The number of veterans among the homeless population in Indianapolis has been around 25 percent for the past three years, according to the Coalition for Homelessness Intervention and Prevention. For some, the concept of not having a place to go, something to eat, or loved ones to help is difficult to fathom. Even more difficult to imagine is an individual who served our country with honor in the armed forces living on the streets. But for hundreds of people in our city, including over 400 veterans, the concept is reality.

Every homeless individual has a unique story of how they came to be in the situation they’re in. Joe, a homeless veteran I had the honor of meeting, hopes his story will help others find their way out of despair and toward the life they deserve.

Joe, Navy Veteran and Firefighter

Happy twinkling eyes showed signs of the weariness they once held. A warm, broad smile adorned the face of a man who had lived a number of lifetimes. His posture told a story of an individual who knew where he had been and deeply appreciated how far he had come.

“I was in the Navy,” Joe said. “I was a machinist on an ammunition ship. I worked on anything related to an engine, small and large.”

Joe’s time in the Navy coincided with the conflict in Vietnam. He was always on a ship that spent nine months out of the year in the water. He served four years with no difficulties and was discharged. Looking back, he said he wished he had served 20 years.

“After the war, I went back home to mom and dad,” said Joe.

He returned to a stable environment and continued his life outside of the Navy. He got married and became a firefighter in Milwaukee, Wisconsin. Joe’s life post-military was a good one — complete with a nice house and a satisfying career that had promotions, bonuses, colleagues and all of the other things that people associate with middle-class success.

So with all of this success and comfort in his world, what triggered the downward spiral that would lead to a life on the streets?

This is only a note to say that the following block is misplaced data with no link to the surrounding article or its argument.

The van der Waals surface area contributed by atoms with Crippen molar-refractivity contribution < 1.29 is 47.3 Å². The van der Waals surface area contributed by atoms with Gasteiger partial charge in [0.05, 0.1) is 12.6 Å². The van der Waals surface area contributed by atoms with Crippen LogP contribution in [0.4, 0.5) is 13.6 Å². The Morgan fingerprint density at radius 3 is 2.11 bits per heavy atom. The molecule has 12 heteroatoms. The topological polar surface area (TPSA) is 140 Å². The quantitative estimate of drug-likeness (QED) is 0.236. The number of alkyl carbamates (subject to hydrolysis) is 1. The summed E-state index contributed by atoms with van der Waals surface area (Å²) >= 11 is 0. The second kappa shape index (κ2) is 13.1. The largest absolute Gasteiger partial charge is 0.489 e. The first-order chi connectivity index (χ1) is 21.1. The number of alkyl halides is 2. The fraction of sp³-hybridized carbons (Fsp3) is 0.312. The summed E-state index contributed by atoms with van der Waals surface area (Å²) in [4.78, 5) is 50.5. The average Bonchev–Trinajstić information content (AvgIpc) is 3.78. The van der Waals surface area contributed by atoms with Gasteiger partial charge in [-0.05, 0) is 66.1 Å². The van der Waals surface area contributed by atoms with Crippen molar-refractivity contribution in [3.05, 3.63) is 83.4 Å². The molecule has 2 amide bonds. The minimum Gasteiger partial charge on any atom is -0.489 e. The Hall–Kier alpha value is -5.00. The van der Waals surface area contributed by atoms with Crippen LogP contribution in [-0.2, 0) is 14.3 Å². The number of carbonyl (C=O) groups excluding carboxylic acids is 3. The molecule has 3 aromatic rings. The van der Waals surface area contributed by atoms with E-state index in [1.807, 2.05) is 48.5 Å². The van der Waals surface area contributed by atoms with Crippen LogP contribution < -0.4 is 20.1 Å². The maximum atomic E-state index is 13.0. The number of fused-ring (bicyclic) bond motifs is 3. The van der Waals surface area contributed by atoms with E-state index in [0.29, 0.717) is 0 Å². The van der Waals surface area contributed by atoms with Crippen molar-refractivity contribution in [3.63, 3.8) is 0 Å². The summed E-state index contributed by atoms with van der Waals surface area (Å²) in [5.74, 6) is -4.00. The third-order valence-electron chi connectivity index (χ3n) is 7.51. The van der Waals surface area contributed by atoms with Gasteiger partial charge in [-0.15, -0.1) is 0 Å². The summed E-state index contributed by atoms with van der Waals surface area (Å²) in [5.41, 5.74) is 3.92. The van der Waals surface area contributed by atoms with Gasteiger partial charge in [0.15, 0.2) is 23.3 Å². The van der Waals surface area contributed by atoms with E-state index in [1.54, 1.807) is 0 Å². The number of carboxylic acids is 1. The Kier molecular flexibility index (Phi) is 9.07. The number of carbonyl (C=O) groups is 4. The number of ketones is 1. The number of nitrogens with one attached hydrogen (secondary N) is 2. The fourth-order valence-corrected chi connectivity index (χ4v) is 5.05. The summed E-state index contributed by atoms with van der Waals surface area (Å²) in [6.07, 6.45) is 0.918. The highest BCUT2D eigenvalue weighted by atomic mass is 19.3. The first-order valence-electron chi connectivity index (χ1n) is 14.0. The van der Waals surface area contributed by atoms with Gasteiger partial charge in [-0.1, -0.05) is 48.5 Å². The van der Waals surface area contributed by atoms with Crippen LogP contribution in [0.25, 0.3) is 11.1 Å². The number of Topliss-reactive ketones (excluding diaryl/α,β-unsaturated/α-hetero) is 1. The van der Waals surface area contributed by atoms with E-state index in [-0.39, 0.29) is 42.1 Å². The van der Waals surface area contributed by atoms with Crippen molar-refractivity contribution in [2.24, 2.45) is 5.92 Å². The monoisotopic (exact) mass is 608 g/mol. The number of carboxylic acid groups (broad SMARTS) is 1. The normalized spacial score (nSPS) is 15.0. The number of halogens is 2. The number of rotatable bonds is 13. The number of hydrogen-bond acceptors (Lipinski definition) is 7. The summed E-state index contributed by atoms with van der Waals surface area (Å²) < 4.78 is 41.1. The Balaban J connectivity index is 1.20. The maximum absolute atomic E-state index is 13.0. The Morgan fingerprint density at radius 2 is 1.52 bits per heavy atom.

“Divorce,” said Joe very matter-of-fact. “ I thought I was unworthy of so many things so I quit my job and ran away.”

He began drinking and using drugs. He quickly went from life to no life.

“I pretty much gave up,” said Joe. “I wasn’t trying to do anything.”

Joe said his upbringing in a warm and loving household told him “I know better,” so he didn’t give up completely which probably saved his life. But he did run away from everything and everyone he knew.

The Homelessness Cycle

Joe traveled the Midwest going from one job to another, but mostly looking for that next fix. The first time he was in Indiana was to apply for a job in Anderson as the director of a company that maintained rehab facilities. The directorship didn’t work out, but Joe did spend some time managing several buildings within the company. Like most of the jobs he had since leaving Milwaukee, the post in Anderson didn’t last long and Joe went on to the next place.

Eventually, Joe said he stopped taking jobs altogether and starting dealing drugs. Without a stable income Joe landed on the streets moving from shelter to shelter. He was dealing and using, living from fix to fix. He said he ended up in Detroit with no incentive to change.

“Quite frankly, the shelter system there was very enabling,” said Joe. “They provided a shower, a bed, and food, but no real structure or program.”